As for your love life? Simply put, people are scary-good at reading each other. If a woman so much as senses the phrase "I feel broken," she'll climb out the nearest bathroom window. But if you can solidify your sense of self, that self-reliance will project. Self-reliance is in the real world what Axe is in Axe commercials. There's no great secret to how to meet women; the real key is in convincing them that you're a badass worth knowing. Before you can convince anyone else of that, you've got to believe it yourself.

Dear Miss Info,

In the past year, my life has turned into a John Hughes movie. I became interested in this guy who made tentative advances towards me, but then rebuffed me and began dating someone else. I moped and cried for a bit, but then told myself to forget about him and move on. Just when I thought I was over him, he broke up with the girl and came to me for comfort and advice. Against my better judgment, I decided that I should be there for him as a friend. We grew very close, and he's become one of my best friends. But my latent romantic feelings towards him have inevitably begun to resurface. We kissed on one occasion, and even got to third base on another, but agreed to remain as friends after both encounters.

Still, and perhaps this is wishful thinking on my part, I think he may feel the same way about me. He's always complimenting me and saying how much he cares about me, and is visibly jealous when I talk about or interact with other guys. He's also said things like "I'll always be there for you" and "when you're upset, I'm upset." My therapist thinks he is using me as a "hollaback girl" (for lack of a better term) and that I should cut him off, but I love him and don't want to lose him. At this point, the thought of him dating someone else is almost physically painful to me. What should I do?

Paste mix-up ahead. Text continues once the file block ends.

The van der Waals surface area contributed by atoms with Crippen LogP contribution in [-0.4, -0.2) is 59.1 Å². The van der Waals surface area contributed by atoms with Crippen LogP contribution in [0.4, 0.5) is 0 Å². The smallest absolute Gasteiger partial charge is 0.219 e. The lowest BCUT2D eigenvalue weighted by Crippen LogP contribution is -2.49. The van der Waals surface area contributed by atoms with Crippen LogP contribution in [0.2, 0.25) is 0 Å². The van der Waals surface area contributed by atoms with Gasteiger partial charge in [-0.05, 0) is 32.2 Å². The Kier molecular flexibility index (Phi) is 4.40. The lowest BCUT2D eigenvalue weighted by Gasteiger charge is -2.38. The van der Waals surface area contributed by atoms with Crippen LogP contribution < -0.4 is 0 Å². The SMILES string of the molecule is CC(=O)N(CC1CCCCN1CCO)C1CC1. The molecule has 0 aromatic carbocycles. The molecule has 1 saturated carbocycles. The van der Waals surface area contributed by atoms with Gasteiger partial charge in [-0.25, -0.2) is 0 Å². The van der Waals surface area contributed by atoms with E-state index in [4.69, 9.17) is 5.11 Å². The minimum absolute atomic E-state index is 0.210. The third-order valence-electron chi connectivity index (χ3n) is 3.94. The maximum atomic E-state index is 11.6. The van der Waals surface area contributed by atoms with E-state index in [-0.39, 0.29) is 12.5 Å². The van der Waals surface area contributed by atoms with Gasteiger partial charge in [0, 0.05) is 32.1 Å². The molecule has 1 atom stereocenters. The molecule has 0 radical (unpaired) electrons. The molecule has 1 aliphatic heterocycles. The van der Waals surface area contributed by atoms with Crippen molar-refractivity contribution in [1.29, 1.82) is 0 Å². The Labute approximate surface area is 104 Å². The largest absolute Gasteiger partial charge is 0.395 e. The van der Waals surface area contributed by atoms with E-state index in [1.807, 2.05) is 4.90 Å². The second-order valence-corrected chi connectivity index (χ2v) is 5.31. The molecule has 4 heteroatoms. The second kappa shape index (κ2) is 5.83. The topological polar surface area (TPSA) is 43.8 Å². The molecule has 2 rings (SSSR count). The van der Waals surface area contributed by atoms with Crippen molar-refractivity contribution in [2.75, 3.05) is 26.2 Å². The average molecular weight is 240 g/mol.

The Real Life Watts

Dear Real-life Watts,

Hold it. You have a therapist who uses the phrase "hollaback girl?" Does she speak entirely in misappropriated, outdated slang terms? If so, I want her number. She sounds jiggy.

In bleak, tough-love terms: not only is this guy not boyfriend material, he doesn't even seem like friend material. If he cared about you as much as he says he does, he'd change his behavior to be more respectful to your feelings and needs. Not only is he not doing that, he is holding you in limbo to ensure that you're available when he wants you to be. Big Miss Info thumbs down.

As it stands now, he's able to use you for validation, a safety net, and the occasional hook-up, and — thanks to the "we're just friends" loophole — owes you nothing in return. His terminologies are the real red flags here: phrases like "when you're upset, I'm upset" are cliché at best and manipulation-soaked at worst. His displays of jealousy aren't super-encouraging, either. Jealousy happens when someone sees a threat to the hold they have on someone or something. It's the adult equivalent of shrieking "Stop touching my Legos!", and is not an emotion of respect and equality. It's nothing to build a relationship on.

Expressing interest in another person is an intense and vulnerable thing to do, and this guy is taking advantage of your openness to doing it. Anyone who makes himself strong by keeping you weak is a leech, and not worth a second thought. Your use of phrases like "against my better judgment" signifies that you realize it, too. In short, Watts: the guy's bad news. But the therapist? Now there's a keeper.